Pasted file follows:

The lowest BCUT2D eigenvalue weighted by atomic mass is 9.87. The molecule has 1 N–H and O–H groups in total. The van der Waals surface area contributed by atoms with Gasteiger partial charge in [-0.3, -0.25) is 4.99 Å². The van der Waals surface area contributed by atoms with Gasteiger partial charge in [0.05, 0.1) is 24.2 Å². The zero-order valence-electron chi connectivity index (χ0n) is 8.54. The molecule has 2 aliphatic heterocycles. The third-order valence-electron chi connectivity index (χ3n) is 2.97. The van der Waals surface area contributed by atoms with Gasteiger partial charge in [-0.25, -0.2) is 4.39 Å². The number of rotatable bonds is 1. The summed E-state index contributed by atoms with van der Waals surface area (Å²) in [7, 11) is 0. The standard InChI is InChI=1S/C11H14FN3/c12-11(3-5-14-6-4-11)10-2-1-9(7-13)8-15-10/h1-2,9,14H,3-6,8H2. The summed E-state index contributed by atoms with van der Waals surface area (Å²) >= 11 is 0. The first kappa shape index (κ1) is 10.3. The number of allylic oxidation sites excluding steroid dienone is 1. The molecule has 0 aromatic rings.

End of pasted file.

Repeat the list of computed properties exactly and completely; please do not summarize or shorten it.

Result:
The lowest BCUT2D eigenvalue weighted by atomic mass is 9.87. The molecule has 1 N–H and O–H groups in total. The van der Waals surface area contributed by atoms with Gasteiger partial charge in [-0.3, -0.25) is 4.99 Å². The van der Waals surface area contributed by atoms with Gasteiger partial charge in [0.05, 0.1) is 24.2 Å². The zero-order valence-electron chi connectivity index (χ0n) is 8.54. The molecule has 2 aliphatic heterocycles. The third-order valence-electron chi connectivity index (χ3n) is 2.97. The van der Waals surface area contributed by atoms with Gasteiger partial charge in [-0.25, -0.2) is 4.39 Å². The number of rotatable bonds is 1. The summed E-state index contributed by atoms with van der Waals surface area (Å²) in [7, 11) is 0. The standard InChI is InChI=1S/C11H14FN3/c12-11(3-5-14-6-4-11)10-2-1-9(7-13)8-15-10/h1-2,9,14H,3-6,8H2. The summed E-state index contributed by atoms with van der Waals surface area (Å²) >= 11 is 0. The first kappa shape index (κ1) is 10.3. The number of allylic oxidation sites excluding steroid dienone is 1. The molecule has 0 aromatic rings.